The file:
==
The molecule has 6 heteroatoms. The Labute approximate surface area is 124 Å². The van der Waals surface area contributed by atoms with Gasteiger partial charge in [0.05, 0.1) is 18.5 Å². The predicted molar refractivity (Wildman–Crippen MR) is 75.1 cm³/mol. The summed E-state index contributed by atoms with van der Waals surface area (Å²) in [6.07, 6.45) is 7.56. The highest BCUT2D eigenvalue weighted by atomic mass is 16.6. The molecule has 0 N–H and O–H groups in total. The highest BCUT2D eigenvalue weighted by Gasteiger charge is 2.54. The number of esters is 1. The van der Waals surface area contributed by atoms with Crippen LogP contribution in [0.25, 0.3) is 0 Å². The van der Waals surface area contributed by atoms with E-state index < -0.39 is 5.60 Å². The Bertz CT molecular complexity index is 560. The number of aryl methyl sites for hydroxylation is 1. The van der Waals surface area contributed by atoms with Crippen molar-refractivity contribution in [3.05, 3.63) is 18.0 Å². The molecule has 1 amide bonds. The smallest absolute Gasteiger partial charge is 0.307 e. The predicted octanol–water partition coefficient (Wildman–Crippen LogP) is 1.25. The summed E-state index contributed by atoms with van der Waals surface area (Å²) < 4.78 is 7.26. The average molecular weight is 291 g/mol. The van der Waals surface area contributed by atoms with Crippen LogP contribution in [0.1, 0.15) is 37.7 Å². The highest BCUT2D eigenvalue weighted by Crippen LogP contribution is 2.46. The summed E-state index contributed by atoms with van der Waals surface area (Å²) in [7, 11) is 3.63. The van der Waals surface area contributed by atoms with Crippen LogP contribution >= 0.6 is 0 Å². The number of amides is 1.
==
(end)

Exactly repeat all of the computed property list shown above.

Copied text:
The molecule has 6 heteroatoms. The Labute approximate surface area is 124 Å². The van der Waals surface area contributed by atoms with Gasteiger partial charge in [0.05, 0.1) is 18.5 Å². The predicted molar refractivity (Wildman–Crippen MR) is 75.1 cm³/mol. The summed E-state index contributed by atoms with van der Waals surface area (Å²) in [6.07, 6.45) is 7.56. The highest BCUT2D eigenvalue weighted by atomic mass is 16.6. The molecule has 0 N–H and O–H groups in total. The highest BCUT2D eigenvalue weighted by Gasteiger charge is 2.54. The number of esters is 1. The van der Waals surface area contributed by atoms with Crippen LogP contribution in [0.25, 0.3) is 0 Å². The van der Waals surface area contributed by atoms with E-state index < -0.39 is 5.60 Å². The Bertz CT molecular complexity index is 560. The number of aryl methyl sites for hydroxylation is 1. The van der Waals surface area contributed by atoms with Crippen molar-refractivity contribution in [3.05, 3.63) is 18.0 Å². The molecule has 1 amide bonds. The smallest absolute Gasteiger partial charge is 0.307 e. The predicted octanol–water partition coefficient (Wildman–Crippen LogP) is 1.25. The summed E-state index contributed by atoms with van der Waals surface area (Å²) < 4.78 is 7.26. The average molecular weight is 291 g/mol. The van der Waals surface area contributed by atoms with Crippen LogP contribution in [0.1, 0.15) is 37.7 Å². The highest BCUT2D eigenvalue weighted by Crippen LogP contribution is 2.46. The summed E-state index contributed by atoms with van der Waals surface area (Å²) in [7, 11) is 3.63. The van der Waals surface area contributed by atoms with Crippen LogP contribution >= 0.6 is 0 Å². The number of amides is 1.